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Whisky Galore! island plans £10m distillery

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A new £10m, community-run distillery is planned for South Uist, the Hebridean island immortalised in the much-loved book and film Whisky Galore!

Lochboisdale new distillery site
Local roots: The distillery at Lochboisdale will use barley and peat grown on the islands

The as yet unnamed new distillery at Lochboisdale, South Uist, is planned by Stòras Uibhist, the community company that runs the estate of the islands of South Uist, Eriskay and Benbecula, and will be owned and run by the local community.

The site is a few miles from Eriskay, where the ship SS Politician sank in February 1941 with a cargo including 264,000 bottles of Scotch whisky, spawning a ‘salvage’ effort by the islanders retold in the book and films of Whisky Galore!

The developers of the distillery, which is expected to produce 300,000 litres of spirit a year, potentially rising to 1m litres, say the SS Politician story will ‘play an important part’ in the development of the project.

The distillery will have its own malting floor, and will use locally grown barley to provide additional income to crofters. Local peat will be used to produce ‘distinctive smoky’ whiskies.

Also planned is a visitor centre with an exhibition area, reception and shop, offering distillery tours and tastings.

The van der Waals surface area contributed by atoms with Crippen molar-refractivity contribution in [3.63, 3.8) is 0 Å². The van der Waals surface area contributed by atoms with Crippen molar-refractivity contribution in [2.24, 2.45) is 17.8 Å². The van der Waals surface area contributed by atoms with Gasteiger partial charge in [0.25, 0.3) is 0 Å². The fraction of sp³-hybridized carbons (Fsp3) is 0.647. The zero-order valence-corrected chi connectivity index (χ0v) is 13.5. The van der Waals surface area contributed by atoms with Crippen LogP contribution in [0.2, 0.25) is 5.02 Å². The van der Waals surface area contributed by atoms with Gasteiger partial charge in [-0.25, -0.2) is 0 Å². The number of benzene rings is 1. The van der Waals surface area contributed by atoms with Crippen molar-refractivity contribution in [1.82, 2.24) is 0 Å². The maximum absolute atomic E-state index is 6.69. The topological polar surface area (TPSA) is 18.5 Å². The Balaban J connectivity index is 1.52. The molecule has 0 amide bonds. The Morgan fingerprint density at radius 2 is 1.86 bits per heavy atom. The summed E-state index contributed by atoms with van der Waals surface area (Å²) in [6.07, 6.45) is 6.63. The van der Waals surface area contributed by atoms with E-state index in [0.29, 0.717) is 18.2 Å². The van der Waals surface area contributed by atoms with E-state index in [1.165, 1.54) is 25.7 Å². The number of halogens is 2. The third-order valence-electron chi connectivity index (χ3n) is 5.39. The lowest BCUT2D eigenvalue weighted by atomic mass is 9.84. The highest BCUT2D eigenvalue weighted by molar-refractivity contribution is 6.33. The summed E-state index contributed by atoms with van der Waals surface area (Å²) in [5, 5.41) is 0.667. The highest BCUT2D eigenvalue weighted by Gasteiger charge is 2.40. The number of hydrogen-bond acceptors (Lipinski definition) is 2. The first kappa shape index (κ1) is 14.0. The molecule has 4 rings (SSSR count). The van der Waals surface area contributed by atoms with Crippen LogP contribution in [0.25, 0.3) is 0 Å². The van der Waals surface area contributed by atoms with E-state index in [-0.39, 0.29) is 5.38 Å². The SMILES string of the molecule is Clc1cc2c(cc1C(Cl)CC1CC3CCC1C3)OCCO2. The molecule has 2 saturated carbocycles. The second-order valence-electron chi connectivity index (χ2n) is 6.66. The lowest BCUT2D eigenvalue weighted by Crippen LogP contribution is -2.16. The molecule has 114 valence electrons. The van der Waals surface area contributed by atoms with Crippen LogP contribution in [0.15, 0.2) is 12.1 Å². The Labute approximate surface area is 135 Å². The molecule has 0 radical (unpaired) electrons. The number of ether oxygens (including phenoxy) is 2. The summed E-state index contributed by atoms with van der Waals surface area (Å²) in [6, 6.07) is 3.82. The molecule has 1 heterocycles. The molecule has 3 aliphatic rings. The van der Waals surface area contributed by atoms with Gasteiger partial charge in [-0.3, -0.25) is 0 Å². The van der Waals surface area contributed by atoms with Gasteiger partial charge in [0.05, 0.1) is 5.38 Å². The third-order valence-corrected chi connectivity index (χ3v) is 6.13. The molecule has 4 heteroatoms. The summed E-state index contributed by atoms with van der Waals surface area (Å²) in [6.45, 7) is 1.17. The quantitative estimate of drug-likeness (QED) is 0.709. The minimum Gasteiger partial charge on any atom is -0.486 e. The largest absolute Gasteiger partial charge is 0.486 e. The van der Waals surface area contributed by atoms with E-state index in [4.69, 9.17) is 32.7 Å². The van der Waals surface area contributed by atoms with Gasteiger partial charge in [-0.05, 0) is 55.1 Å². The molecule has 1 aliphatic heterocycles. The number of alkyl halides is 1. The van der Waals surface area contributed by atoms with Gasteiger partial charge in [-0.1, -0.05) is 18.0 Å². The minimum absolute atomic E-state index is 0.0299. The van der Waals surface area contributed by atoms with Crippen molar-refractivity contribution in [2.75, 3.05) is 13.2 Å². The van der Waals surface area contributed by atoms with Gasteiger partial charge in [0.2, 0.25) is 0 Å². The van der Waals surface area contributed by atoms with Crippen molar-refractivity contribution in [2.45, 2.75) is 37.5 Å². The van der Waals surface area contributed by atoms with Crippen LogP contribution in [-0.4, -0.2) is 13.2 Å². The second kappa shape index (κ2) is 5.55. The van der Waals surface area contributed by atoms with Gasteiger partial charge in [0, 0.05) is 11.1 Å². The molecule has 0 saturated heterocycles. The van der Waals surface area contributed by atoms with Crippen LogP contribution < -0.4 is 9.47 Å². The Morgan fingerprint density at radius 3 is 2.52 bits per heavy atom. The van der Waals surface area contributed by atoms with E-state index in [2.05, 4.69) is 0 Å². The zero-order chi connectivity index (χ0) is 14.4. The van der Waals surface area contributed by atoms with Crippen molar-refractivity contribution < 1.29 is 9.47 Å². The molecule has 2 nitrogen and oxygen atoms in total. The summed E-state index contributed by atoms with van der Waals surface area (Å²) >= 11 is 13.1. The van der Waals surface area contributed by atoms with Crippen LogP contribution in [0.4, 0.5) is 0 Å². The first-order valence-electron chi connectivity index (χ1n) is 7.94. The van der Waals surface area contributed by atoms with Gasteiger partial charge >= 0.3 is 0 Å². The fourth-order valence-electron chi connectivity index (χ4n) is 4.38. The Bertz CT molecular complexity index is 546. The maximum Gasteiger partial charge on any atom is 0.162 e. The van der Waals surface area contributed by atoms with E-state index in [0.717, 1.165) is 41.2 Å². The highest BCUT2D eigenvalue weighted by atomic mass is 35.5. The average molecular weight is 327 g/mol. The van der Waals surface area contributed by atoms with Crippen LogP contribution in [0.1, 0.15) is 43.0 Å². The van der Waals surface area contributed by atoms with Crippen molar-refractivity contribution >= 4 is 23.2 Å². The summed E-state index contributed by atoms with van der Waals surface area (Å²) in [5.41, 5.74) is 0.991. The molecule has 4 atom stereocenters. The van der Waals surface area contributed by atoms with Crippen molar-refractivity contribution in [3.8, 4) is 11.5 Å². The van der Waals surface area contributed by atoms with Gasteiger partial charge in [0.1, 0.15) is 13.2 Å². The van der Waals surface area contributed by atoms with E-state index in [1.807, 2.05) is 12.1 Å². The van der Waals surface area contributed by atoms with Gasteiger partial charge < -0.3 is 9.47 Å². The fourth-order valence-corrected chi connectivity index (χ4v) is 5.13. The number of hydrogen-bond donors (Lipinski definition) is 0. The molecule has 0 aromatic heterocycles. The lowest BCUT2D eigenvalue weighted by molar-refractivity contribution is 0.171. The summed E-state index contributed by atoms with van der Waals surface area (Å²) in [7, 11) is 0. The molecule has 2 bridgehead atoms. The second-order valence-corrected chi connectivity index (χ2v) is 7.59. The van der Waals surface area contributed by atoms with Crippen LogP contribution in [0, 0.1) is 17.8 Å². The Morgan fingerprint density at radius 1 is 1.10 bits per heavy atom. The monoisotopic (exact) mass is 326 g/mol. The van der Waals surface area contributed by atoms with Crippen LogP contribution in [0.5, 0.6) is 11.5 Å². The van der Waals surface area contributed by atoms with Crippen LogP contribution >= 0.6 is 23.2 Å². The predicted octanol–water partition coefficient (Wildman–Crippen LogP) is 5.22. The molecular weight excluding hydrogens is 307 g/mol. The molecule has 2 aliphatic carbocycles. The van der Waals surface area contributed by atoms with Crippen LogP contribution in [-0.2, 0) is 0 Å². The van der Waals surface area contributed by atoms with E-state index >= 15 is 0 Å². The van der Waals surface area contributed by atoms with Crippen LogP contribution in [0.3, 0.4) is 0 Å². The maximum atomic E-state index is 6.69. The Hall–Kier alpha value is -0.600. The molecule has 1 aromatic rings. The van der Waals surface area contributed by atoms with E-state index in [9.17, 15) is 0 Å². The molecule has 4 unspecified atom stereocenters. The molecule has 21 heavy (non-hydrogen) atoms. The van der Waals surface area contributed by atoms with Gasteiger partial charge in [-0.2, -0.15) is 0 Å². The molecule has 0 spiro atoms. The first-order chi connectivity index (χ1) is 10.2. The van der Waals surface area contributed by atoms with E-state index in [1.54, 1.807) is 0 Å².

‘The distillery will be a beautiful building which will greet visitors on the approach to the harbour,’ said Gareth Roberts, director of distillery designer Organic Architects.

‘The building will appear to grow out of the rock of the island, with prominent copper pot stills visible through large windows.’

Stòras Uibhist said the distillery buildings and processes will be designed to ‘the highest environmental standards’, with waste heat transferred to distillery buildings and the local community.

‘The distillery will be a significant investment in the future of our communities,’ said Angus MacMillan, chairman of Stòras Uibhist. ‘Distilleries last for centuries and represent a significant long-term investment, creating quality jobs and incomes for generations to come.

‘The Scottish islands have a long tradition of producing some of the finest whiskies in the world, so we look forward to building on that legacy.’

MacMillan pointed out that the new Isle of Harris distillery had attracted about 80,000 visitors last year, raising the possibility of creating a Western Isles Whisky Trail in the Outer Hebrides.

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